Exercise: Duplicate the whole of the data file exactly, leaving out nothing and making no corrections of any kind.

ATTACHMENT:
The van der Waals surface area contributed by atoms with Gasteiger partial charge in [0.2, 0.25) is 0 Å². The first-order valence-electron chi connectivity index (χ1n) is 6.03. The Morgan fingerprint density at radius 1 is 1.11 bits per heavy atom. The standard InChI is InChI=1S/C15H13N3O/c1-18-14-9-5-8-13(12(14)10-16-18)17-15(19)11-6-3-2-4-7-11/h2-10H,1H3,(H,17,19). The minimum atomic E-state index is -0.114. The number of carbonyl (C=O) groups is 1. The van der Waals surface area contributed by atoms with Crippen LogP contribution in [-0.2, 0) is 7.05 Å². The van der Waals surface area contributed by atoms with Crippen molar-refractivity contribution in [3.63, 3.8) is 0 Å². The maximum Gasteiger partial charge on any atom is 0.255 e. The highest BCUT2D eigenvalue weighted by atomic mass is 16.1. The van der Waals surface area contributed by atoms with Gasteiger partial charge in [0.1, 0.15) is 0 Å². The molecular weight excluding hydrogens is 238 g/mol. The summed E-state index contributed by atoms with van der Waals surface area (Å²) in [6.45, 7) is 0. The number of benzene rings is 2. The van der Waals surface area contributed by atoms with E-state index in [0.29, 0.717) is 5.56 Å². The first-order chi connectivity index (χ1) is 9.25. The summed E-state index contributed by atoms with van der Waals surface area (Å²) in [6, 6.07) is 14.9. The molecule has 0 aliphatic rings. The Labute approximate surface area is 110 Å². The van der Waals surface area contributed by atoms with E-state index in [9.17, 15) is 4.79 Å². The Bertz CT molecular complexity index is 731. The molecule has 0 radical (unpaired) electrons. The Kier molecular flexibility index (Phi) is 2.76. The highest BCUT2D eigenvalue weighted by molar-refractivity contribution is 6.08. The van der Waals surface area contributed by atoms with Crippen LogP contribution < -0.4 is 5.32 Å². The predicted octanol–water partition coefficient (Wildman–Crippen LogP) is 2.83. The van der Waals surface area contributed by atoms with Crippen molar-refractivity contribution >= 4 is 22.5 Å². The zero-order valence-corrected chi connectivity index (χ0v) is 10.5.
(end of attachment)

The van der Waals surface area contributed by atoms with Gasteiger partial charge in [0.2, 0.25) is 0 Å². The first-order valence-electron chi connectivity index (χ1n) is 6.03. The Morgan fingerprint density at radius 1 is 1.11 bits per heavy atom. The standard InChI is InChI=1S/C15H13N3O/c1-18-14-9-5-8-13(12(14)10-16-18)17-15(19)11-6-3-2-4-7-11/h2-10H,1H3,(H,17,19). The minimum atomic E-state index is -0.114. The number of carbonyl (C=O) groups is 1. The van der Waals surface area contributed by atoms with Crippen LogP contribution in [-0.2, 0) is 7.05 Å². The van der Waals surface area contributed by atoms with Crippen molar-refractivity contribution in [3.63, 3.8) is 0 Å². The maximum Gasteiger partial charge on any atom is 0.255 e. The highest BCUT2D eigenvalue weighted by atomic mass is 16.1. The van der Waals surface area contributed by atoms with Gasteiger partial charge in [0.1, 0.15) is 0 Å². The molecular weight excluding hydrogens is 238 g/mol. The summed E-state index contributed by atoms with van der Waals surface area (Å²) in [6.45, 7) is 0. The number of benzene rings is 2. The van der Waals surface area contributed by atoms with E-state index in [0.29, 0.717) is 5.56 Å². The first-order chi connectivity index (χ1) is 9.25. The summed E-state index contributed by atoms with van der Waals surface area (Å²) in [6, 6.07) is 14.9. The molecule has 0 aliphatic rings. The Labute approximate surface area is 110 Å². The van der Waals surface area contributed by atoms with E-state index in [9.17, 15) is 4.79 Å². The Bertz CT molecular complexity index is 731. The molecule has 0 radical (unpaired) electrons. The Kier molecular flexibility index (Phi) is 2.76. The highest BCUT2D eigenvalue weighted by molar-refractivity contribution is 6.08. The van der Waals surface area contributed by atoms with Crippen LogP contribution < -0.4 is 5.32 Å². The predicted octanol–water partition coefficient (Wildman–Crippen LogP) is 2.83. The van der Waals surface area contributed by atoms with Crippen molar-refractivity contribution >= 4 is 22.5 Å². The zero-order valence-corrected chi connectivity index (χ0v) is 10.5.